Date of Award


Document Type


Degree Name

MA in Psychology



First Advisor

Elizabeth Brondolo

Second Advisor

Dana Chesney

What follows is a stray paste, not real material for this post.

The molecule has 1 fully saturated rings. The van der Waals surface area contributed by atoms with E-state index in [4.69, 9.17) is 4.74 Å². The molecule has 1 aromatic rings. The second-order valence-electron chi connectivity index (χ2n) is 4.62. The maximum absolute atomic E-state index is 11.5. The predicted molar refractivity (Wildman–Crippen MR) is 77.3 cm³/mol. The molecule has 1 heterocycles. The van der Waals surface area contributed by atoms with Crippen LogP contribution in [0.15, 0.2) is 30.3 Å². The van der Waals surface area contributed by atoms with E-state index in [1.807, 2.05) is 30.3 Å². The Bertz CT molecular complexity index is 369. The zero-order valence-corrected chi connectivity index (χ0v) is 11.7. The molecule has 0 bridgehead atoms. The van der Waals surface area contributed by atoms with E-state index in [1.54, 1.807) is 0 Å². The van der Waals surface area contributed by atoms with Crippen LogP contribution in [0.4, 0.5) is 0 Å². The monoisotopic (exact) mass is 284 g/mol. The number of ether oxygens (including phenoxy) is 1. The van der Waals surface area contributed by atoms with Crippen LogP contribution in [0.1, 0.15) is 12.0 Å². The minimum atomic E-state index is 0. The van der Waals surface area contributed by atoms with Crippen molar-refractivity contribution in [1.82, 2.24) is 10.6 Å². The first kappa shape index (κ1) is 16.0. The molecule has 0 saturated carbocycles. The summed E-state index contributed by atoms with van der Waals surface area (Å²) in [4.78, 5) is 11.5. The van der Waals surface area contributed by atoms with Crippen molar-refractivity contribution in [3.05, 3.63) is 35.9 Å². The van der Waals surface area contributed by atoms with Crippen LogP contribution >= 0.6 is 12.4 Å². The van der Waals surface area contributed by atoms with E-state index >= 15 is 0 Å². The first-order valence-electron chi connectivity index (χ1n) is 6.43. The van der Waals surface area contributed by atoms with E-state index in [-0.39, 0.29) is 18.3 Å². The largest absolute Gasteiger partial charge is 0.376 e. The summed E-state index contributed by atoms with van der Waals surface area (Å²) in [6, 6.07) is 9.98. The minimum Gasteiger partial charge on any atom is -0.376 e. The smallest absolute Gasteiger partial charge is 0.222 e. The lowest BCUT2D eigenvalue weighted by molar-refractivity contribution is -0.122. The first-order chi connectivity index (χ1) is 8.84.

Racism has been observed as a highly prevalent psychosocial stressor across minorities, and consistently associated with depression across racial/ethnic groups. However, existing evidence is unclear on effective buffers of discrimination to depression. Researchers have hypothesized that education may mitigate discrimination’s effects on negative mental health outcomes. Evidence evaluating education as a buffer on the relations of discrimination to depression is limited. The analysis is further complicated as the evidence linking education level to discrimination exposure is also mixed. Although some studies indicate lower education levels are associated with greater perceived racism, many studies indicate an association of higher education with higher levels of discrimination. Therefore, it remains unclear if education is a risk or protective factor against discrimination and the mental health sequelae of discrimination. The aim of the study is to examine education as a moderator of the relations of discrimination to depression in three samples: a sample of adults from diverse racial and ethnic backgrounds from New York City (NYC) (n = 400); a sample of Black adults from NYC (n = 330), and a sample of American Indians/Alaskan Native adults from Colorado (n = 298). Analyses examined interactions between education and discrimination in three studies. Results indicated a link between discrimination and depression in all three samples, which is consistent with previous literature. Education was associated with discrimination only in the AI/AN sample, with more highly educated individuals reporting more discrimination. Education only showed moderating effects in the diverse sample. Those with higher levels of education displayed smaller effects of discrimination on depression than those with lower levels of education. These findings suggest that the cognitive and social resources provided by education are not sufficient to offset the mental health effects of discrimination consistently. Further research should seek to identify possible buffers of this relationship.

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